Jones also relayed on Monday that the committee had asked him whether he had heard of any plans for violence on January 6. Jones said the only talk he had heard about possible violence was through news reports and that he was not privy to any insider information. He described it as “background noise” that you “always hear about politics in America.”
“There was, you know, headlines about insurrection acts and Trump was all over the news. But I was getting this from the news like everybody else,” Jones said.
He denounced any suggestion that he had been involved in the planning of violence at the Capitol.
“Let’s get something clear for the committee and my audience and everybody else: I don’t want a civil war in this country, and that’s a terrible idea,” he said. “And I don’t want lawlessness by anybody. And I don’t want anybody attacking anybody, OK?”
‘So stupid and so dumb’
Jones acknowledged that he uses rhetoric about fighting but said that applied only to the information wars. He has repeatedly used hostile rhetoric and references to war in his messages about the election.
“InfoWar means we fight with information,” Jones said, adding that it was a “nonviolent war.”
The committee’s subpoena to Jones referenced comments from a guest host on his program on December 31, 2020, that seemed to foreshadow the riot. “We’re going to only be saved by millions of Americans moving to Washington, occupying the entire area, if necessary storming right into the Capitol,” the host, Matt Bracken, had told viewers.
On his show Monday, Jones condemned those comments that had been made on his show, claimed he hadn’t heard them before he had received the subpoena and said, “Quite frankly, I was shocked by it.”
Jones also shared that he had learned from his deposition that the committee listens to his show almost every day.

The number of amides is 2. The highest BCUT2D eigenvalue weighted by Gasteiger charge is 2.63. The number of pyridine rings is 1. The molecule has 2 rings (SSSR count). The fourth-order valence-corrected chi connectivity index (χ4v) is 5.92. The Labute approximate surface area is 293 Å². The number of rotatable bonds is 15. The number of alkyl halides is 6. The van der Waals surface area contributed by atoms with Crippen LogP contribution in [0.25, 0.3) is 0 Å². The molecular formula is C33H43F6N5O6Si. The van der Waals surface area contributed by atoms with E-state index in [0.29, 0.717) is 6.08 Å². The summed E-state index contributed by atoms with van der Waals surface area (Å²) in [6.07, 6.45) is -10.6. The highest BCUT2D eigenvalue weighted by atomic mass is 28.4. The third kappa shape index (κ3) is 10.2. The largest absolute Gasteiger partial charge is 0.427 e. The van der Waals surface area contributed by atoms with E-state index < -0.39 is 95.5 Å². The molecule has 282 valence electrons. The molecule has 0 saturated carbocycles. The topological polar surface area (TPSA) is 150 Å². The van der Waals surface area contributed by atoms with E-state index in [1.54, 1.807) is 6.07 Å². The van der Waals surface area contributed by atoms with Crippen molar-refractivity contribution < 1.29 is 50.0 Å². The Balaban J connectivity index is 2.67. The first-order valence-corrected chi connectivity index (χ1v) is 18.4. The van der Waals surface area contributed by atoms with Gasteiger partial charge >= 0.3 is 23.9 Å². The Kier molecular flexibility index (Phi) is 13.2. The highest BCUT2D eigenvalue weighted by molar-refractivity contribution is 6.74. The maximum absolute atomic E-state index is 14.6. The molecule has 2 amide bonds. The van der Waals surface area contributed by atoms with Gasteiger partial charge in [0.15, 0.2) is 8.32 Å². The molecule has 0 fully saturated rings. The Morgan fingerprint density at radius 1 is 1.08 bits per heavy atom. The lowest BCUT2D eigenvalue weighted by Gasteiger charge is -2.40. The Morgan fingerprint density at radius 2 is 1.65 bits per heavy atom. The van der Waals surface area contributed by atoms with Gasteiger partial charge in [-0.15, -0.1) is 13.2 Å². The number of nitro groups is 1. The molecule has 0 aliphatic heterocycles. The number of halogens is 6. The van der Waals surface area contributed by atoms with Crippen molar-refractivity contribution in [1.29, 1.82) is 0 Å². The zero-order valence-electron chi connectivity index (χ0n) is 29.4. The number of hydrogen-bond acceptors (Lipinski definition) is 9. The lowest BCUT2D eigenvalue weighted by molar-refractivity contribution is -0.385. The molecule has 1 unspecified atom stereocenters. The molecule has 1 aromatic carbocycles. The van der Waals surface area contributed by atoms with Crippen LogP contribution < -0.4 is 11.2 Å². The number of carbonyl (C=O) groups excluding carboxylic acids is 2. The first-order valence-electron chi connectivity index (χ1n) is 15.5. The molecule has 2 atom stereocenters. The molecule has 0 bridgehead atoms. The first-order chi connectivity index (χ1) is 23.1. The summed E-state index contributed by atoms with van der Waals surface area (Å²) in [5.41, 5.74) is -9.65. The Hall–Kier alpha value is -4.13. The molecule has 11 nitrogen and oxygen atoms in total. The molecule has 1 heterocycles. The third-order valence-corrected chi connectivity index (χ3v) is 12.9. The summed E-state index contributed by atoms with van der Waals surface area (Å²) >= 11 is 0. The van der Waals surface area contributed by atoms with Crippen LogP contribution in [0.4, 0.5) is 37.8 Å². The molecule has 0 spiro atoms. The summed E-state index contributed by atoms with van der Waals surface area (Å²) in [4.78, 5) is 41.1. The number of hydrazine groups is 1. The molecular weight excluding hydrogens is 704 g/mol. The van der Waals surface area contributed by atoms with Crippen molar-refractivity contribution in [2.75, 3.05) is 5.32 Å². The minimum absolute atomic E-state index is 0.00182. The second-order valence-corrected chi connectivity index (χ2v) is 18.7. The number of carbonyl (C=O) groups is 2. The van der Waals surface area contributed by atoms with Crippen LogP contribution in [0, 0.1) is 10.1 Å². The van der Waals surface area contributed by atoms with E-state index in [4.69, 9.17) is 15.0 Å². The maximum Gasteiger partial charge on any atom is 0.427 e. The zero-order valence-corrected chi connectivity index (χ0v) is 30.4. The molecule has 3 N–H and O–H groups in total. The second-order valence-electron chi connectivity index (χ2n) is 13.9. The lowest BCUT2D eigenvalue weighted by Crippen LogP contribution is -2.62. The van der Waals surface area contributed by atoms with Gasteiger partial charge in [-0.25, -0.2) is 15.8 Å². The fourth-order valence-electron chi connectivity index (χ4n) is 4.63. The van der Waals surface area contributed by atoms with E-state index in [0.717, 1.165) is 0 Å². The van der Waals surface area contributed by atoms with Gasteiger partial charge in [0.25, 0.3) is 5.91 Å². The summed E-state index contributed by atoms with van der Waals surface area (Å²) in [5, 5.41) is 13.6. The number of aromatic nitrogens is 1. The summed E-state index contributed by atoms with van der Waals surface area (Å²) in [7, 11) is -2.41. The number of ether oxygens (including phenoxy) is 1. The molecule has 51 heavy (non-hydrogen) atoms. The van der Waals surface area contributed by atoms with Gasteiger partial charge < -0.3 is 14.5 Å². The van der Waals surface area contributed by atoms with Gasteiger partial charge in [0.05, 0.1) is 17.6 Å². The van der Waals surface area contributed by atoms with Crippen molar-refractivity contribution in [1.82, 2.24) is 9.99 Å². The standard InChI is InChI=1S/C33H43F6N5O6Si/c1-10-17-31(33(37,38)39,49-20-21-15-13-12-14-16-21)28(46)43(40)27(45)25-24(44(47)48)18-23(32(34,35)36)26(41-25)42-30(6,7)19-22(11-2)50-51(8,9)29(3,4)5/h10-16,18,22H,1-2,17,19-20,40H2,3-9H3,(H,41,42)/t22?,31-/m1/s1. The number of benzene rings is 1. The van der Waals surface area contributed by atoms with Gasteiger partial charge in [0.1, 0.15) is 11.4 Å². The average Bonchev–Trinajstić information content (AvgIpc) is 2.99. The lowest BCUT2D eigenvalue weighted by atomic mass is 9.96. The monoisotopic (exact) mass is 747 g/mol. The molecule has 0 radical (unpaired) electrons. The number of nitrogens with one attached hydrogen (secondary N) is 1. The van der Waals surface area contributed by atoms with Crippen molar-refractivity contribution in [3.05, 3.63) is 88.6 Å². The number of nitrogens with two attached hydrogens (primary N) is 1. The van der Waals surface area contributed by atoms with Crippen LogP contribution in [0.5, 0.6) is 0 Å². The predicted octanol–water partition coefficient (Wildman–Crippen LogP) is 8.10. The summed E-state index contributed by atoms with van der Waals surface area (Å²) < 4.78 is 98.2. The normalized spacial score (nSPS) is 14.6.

Jones said the committee also asked him whether he used Oath Keepers or Proud Boys as security. He said he hired his own private security but added that he later found out that the leader of the Oath Keepers, Stewart Rhodes, “would assign someone to us.” CNN previously reported that Rhodes’ Oath Keepers protected Jones at multiple “Stop the Steal” rallies and that some were tasked with providing a personal security detail for Jones and Alexander on January 6.
“I had 12 to 14 security people,” Jones said, elaborating that he hired a “well-known private security company” based out of Texas that provided him with personnel composed of “DC and Maryland police.”
“I go and try to get professional people,” Jones added, joking that they were probably Democrats.
Jones did say that everywhere he went, people “of every different type” followed him around.
He revealed that he had eaten at a Hooters restaurant with some members of the Proud Boys after attending a rally in Georgia prior to January 6.
Jones, referring to the indictment of Rhodes on seditious conspiracy charges, said that if the Oath Keepers were attempting to foment a violent rebellion, it’s not something he knew about or desired.
The committee acknowledged specifically in its subpoena to Jones that once at the Capitol, he had told people “not to be violent” and to gather and wait for Trump to speak. Even though Trump never went to the Capitol that day, the committee said the location where Jones had told people to wait “coincided” with the place that “Stop the Steal” rally organizer Alexander had obtained a permit for that day.
On his show, Jones said he had tried to discourage people from entering the Capitol but described containing the crowd as “mission impossible.”
“We learned there were a bunch of people inside the Capitol,” Jones said. “And that was so stupid and so dumb. I didn’t support it that day and I don’t support it now.”
“We got the hell out of there once we couldn’t stop it,” Jones later added, calling January 6 a “horrible historic fiasco” and saying he wished it had “never happened.”
This story has been updated with additional developments Tuesday.
CNN’s Curt Devine contributed to this report.